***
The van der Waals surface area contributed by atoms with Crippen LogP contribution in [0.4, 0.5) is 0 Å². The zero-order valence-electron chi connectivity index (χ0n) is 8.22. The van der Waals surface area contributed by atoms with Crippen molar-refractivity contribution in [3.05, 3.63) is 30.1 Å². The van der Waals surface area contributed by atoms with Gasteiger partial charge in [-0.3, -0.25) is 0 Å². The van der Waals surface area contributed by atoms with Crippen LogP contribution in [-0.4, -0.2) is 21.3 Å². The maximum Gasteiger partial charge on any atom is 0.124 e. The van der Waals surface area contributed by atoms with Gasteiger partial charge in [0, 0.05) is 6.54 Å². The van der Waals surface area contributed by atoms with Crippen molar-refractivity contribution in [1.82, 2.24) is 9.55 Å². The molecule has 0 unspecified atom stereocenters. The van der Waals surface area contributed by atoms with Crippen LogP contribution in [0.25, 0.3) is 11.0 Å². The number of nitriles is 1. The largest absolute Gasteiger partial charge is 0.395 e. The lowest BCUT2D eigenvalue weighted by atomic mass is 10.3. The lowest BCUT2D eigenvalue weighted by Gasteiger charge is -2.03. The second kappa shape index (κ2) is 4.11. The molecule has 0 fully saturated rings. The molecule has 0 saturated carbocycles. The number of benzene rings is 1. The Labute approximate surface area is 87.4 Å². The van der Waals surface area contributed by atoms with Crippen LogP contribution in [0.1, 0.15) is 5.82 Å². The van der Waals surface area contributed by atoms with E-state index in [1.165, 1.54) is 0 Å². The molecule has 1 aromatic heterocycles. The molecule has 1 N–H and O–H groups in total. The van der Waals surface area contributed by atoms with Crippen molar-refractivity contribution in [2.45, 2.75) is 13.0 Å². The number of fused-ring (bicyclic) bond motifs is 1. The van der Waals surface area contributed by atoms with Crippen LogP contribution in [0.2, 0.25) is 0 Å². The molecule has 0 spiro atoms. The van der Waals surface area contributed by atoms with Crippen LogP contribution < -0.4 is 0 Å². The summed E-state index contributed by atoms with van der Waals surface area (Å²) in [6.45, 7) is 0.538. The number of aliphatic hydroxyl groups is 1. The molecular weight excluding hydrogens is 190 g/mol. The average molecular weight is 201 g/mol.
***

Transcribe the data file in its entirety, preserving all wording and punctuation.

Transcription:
The van der Waals surface area contributed by atoms with Crippen LogP contribution in [0.4, 0.5) is 0 Å². The zero-order valence-electron chi connectivity index (χ0n) is 8.22. The van der Waals surface area contributed by atoms with Crippen molar-refractivity contribution in [3.05, 3.63) is 30.1 Å². The van der Waals surface area contributed by atoms with Gasteiger partial charge in [-0.3, -0.25) is 0 Å². The van der Waals surface area contributed by atoms with Crippen LogP contribution in [-0.4, -0.2) is 21.3 Å². The maximum Gasteiger partial charge on any atom is 0.124 e. The van der Waals surface area contributed by atoms with Gasteiger partial charge in [0, 0.05) is 6.54 Å². The van der Waals surface area contributed by atoms with Crippen molar-refractivity contribution in [1.82, 2.24) is 9.55 Å². The molecule has 0 unspecified atom stereocenters. The van der Waals surface area contributed by atoms with Crippen LogP contribution in [0.25, 0.3) is 11.0 Å². The number of nitriles is 1. The largest absolute Gasteiger partial charge is 0.395 e. The lowest BCUT2D eigenvalue weighted by atomic mass is 10.3. The lowest BCUT2D eigenvalue weighted by Gasteiger charge is -2.03. The second kappa shape index (κ2) is 4.11. The molecule has 0 fully saturated rings. The molecule has 0 saturated carbocycles. The number of benzene rings is 1. The Labute approximate surface area is 87.4 Å². The van der Waals surface area contributed by atoms with Crippen LogP contribution in [0.1, 0.15) is 5.82 Å². The van der Waals surface area contributed by atoms with E-state index in [1.165, 1.54) is 0 Å². The molecule has 1 aromatic heterocycles. The molecule has 1 N–H and O–H groups in total. The van der Waals surface area contributed by atoms with Crippen molar-refractivity contribution in [2.45, 2.75) is 13.0 Å². The number of fused-ring (bicyclic) bond motifs is 1. The van der Waals surface area contributed by atoms with Crippen LogP contribution in [0.2, 0.25) is 0 Å². The molecule has 0 spiro atoms. The van der Waals surface area contributed by atoms with Crippen LogP contribution < -0.4 is 0 Å². The summed E-state index contributed by atoms with van der Waals surface area (Å²) in [6.45, 7) is 0.538. The number of aliphatic hydroxyl groups is 1. The molecular weight excluding hydrogens is 190 g/mol. The average molecular weight is 201 g/mol.